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Heart of Whitenesse
Howard Waldrop
Subterranean Press, 280 pages

Heart of Whitenesse
Howard Waldrop
Howard Waldrop received a Nebula Award for his novelette "The Ugly Chickens." Best known for his doomed heroic figure, Jetboy, in the anthology series Wild Cards, he has also written the stories collected in Howard Who?, All About Strange Monsters of the Recent Past and Night of the Cooters. He has two novels, The Texas-Israeli War (with Jake Saunders) and Them Bones.

Howard Waldrop Website
ISFDB Bibliography
SF Site Review: A Better World's In Birth!
SF Site Review: Custer's Last Jump and Other Collaborations
SF Site Review: Dream Factories and Radio Pictures
SF Site Review: Going Home Again
Howard Waldrop Tribute Site

Past Feature Reviews
A review by Greg L. Johnson

There is a school of thought that holds a short story should stand on its own, without benefit of a foreword or an afterword explanation. It's a debatable proposition that probably holds up well as an ideal critical standard, but like all rules it eventually must meet its exception. That exception is Howard Waldrop, whose stories stand up fine on their own, and then become even better after the author explains them.

The very first story in Heart of Whitenesse makes the point. The first time through, "The Dynasters" is an entertaining cave-man story, with surprisingly sophisticated ideas conveyed in grunted syllables, and the constant feeling, not unusual in a Waldrop story, that Larry, Curly, and Mo could walk around the corner at any time. Then you read the afterword and discover that the story is about Piltdown Man; you have just read an alternate history story based on the supposed actual existence of a hoax fossil.

The same experience occurs again and again in this collection. Most readers will catch some of the influences in a story like "Our Mortal Span," with its insiders' look at a rebellion in Story Land, but few won't find even more to enjoy after reading Waldrop's afterword. The stories Waldrop writes are generally so compressed in their use of information, and the author is so adverse to explication that doesn't directly involve the story, that many of the clues to what is going on are oblique, mere suggestions invoking entire histories and philosophies. This tendency reaches its ultimate conclusion in "The Other Real World," in which the eighty-one end notes are actually a part of the story. Followed, of course, by an afterword.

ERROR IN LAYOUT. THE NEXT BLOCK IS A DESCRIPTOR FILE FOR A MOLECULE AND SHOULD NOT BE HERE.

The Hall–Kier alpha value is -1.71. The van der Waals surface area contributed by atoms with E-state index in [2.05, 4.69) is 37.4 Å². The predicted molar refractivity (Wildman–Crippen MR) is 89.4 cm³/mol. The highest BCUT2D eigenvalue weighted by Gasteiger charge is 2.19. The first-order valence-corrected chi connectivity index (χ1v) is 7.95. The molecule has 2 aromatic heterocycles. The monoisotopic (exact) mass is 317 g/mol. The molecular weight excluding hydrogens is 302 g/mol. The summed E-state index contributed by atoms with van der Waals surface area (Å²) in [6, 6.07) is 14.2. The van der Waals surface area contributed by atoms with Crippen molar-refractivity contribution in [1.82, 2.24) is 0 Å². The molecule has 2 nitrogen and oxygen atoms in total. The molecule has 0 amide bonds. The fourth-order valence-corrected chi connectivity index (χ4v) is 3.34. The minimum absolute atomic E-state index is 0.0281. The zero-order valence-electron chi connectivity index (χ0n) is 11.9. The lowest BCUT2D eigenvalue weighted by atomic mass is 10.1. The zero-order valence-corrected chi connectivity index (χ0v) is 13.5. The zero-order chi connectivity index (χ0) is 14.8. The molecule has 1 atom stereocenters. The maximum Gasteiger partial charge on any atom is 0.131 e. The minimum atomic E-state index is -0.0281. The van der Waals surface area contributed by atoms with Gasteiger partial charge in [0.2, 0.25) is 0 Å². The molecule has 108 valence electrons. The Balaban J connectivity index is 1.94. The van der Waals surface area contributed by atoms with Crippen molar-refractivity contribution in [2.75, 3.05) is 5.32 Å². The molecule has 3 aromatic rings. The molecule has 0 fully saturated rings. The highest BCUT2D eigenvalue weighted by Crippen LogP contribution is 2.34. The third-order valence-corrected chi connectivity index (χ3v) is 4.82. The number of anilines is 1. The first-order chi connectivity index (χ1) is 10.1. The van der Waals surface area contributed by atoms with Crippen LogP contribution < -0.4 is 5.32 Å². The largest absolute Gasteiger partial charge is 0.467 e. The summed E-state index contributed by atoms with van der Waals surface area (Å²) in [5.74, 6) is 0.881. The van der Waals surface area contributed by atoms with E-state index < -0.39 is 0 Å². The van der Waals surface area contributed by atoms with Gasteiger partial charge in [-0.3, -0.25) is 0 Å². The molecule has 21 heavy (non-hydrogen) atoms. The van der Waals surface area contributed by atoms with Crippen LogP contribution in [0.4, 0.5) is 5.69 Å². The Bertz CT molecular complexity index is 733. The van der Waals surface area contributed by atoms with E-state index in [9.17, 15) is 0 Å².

In the hands of a less talented and capable writer, this kind of thing could be maddening. No doubt there are readers who would turn away from some of these stories in frustration. But for those already familiar with Waldrop, and newcomers willing to go along for the ride, these stories can be enjoyed on many levels; as delightful entertainments on their own, and as carefully constructed works of art, whose makings are almost invisible until pointed out by the artist.

Like many good collections, Heart of Whitenesse saves its best for last. "D = R x T" is a grand story of neighborhood kids and a fast race down a big hill. Waldrop captures the world of children involved in an enterprise that is kid important, not adult important, as well as anyone ever has. The Little Rascals and Little Lulu are cited as inspirations, but "D = R x T" also brings to mind the classic comedy recordings of Bill Cosby, with their tales of kids and neighbors, monsters and go-carts. It's a world as difficult to portray honestly as any in fiction, and Waldrop pulls it off with seeming ease. That he is able to do so convincingly is proof of his craft, and shows that Howard Waldrop remains one of the top short story writers of our time.

Copyright © 2005 by Greg L. Johnson

Reviewer Greg L. Johnson had a small, private moment of triumph upon learning that Aunt Jessica and Uncle Hume was indeed, as he had surmised, a reference to Hume Cronyn and Jessica Tandy. His reviews also appear in the The New York Review of Science Fiction.

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